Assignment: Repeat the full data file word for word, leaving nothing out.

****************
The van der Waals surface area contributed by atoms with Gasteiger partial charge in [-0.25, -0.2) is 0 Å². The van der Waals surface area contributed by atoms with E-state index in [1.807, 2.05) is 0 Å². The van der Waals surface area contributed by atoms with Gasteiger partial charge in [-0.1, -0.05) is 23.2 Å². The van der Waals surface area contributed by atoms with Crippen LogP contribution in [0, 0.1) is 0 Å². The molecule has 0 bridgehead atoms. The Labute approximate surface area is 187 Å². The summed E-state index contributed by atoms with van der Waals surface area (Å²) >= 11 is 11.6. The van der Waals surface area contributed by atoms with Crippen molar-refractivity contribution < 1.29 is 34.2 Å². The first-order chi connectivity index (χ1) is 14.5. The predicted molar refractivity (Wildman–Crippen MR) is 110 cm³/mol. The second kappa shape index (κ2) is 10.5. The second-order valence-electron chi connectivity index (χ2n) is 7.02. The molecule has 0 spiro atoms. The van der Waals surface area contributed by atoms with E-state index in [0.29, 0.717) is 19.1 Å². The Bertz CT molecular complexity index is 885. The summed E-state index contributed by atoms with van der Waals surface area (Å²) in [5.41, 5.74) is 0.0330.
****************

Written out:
The van der Waals surface area contributed by atoms with Gasteiger partial charge in [-0.25, -0.2) is 0 Å². The van der Waals surface area contributed by atoms with E-state index in [1.807, 2.05) is 0 Å². The van der Waals surface area contributed by atoms with Gasteiger partial charge in [-0.1, -0.05) is 23.2 Å². The van der Waals surface area contributed by atoms with Crippen LogP contribution in [0, 0.1) is 0 Å². The molecule has 0 bridgehead atoms. The Labute approximate surface area is 187 Å². The summed E-state index contributed by atoms with van der Waals surface area (Å²) >= 11 is 11.6. The van der Waals surface area contributed by atoms with Crippen molar-refractivity contribution < 1.29 is 34.2 Å². The first-order chi connectivity index (χ1) is 14.5. The predicted molar refractivity (Wildman–Crippen MR) is 110 cm³/mol. The second kappa shape index (κ2) is 10.5. The second-order valence-electron chi connectivity index (χ2n) is 7.02. The molecule has 0 spiro atoms. The van der Waals surface area contributed by atoms with E-state index in [0.29, 0.717) is 19.1 Å². The Bertz CT molecular complexity index is 885. The summed E-state index contributed by atoms with van der Waals surface area (Å²) in [5.41, 5.74) is 0.0330.